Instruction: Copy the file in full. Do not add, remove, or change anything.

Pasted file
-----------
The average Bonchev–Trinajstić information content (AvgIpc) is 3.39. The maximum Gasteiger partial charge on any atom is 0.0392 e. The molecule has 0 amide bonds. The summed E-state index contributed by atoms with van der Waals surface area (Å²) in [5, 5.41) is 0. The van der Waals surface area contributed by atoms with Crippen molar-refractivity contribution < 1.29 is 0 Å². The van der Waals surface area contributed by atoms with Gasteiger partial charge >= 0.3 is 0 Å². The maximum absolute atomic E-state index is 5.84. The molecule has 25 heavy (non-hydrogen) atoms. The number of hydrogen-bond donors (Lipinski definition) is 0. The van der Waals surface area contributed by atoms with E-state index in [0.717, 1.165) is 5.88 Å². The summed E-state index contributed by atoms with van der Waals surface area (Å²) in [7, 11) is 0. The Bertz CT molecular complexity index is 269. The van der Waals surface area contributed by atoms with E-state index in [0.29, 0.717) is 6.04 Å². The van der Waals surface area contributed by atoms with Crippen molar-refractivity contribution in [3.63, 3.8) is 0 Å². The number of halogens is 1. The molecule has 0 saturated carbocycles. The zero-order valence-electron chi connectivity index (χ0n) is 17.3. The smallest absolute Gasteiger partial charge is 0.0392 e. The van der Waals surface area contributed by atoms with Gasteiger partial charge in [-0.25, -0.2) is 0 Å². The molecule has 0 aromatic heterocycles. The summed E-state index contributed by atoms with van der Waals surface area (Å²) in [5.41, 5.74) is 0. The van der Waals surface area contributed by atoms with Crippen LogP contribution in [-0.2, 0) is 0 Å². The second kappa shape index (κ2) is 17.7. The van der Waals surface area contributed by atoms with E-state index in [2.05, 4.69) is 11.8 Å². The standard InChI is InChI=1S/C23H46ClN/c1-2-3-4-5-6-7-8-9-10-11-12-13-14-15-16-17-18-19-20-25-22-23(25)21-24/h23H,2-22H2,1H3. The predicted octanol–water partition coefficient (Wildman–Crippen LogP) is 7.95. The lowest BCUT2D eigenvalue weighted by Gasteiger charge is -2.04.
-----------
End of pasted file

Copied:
The average Bonchev–Trinajstić information content (AvgIpc) is 3.39. The maximum Gasteiger partial charge on any atom is 0.0392 e. The molecule has 0 amide bonds. The summed E-state index contributed by atoms with van der Waals surface area (Å²) in [5, 5.41) is 0. The van der Waals surface area contributed by atoms with Crippen molar-refractivity contribution < 1.29 is 0 Å². The van der Waals surface area contributed by atoms with Gasteiger partial charge >= 0.3 is 0 Å². The maximum absolute atomic E-state index is 5.84. The molecule has 25 heavy (non-hydrogen) atoms. The number of hydrogen-bond donors (Lipinski definition) is 0. The van der Waals surface area contributed by atoms with E-state index in [0.717, 1.165) is 5.88 Å². The summed E-state index contributed by atoms with van der Waals surface area (Å²) in [7, 11) is 0. The Bertz CT molecular complexity index is 269. The van der Waals surface area contributed by atoms with E-state index in [0.29, 0.717) is 6.04 Å². The van der Waals surface area contributed by atoms with Crippen molar-refractivity contribution in [3.63, 3.8) is 0 Å². The number of halogens is 1. The molecule has 0 saturated carbocycles. The zero-order valence-electron chi connectivity index (χ0n) is 17.3. The smallest absolute Gasteiger partial charge is 0.0392 e. The van der Waals surface area contributed by atoms with Gasteiger partial charge in [-0.25, -0.2) is 0 Å². The molecule has 0 aromatic heterocycles. The summed E-state index contributed by atoms with van der Waals surface area (Å²) in [5.41, 5.74) is 0. The van der Waals surface area contributed by atoms with Crippen LogP contribution in [-0.2, 0) is 0 Å². The second kappa shape index (κ2) is 17.7. The van der Waals surface area contributed by atoms with E-state index in [2.05, 4.69) is 11.8 Å². The standard InChI is InChI=1S/C23H46ClN/c1-2-3-4-5-6-7-8-9-10-11-12-13-14-15-16-17-18-19-20-25-22-23(25)21-24/h23H,2-22H2,1H3. The predicted octanol–water partition coefficient (Wildman–Crippen LogP) is 7.95. The lowest BCUT2D eigenvalue weighted by Gasteiger charge is -2.04.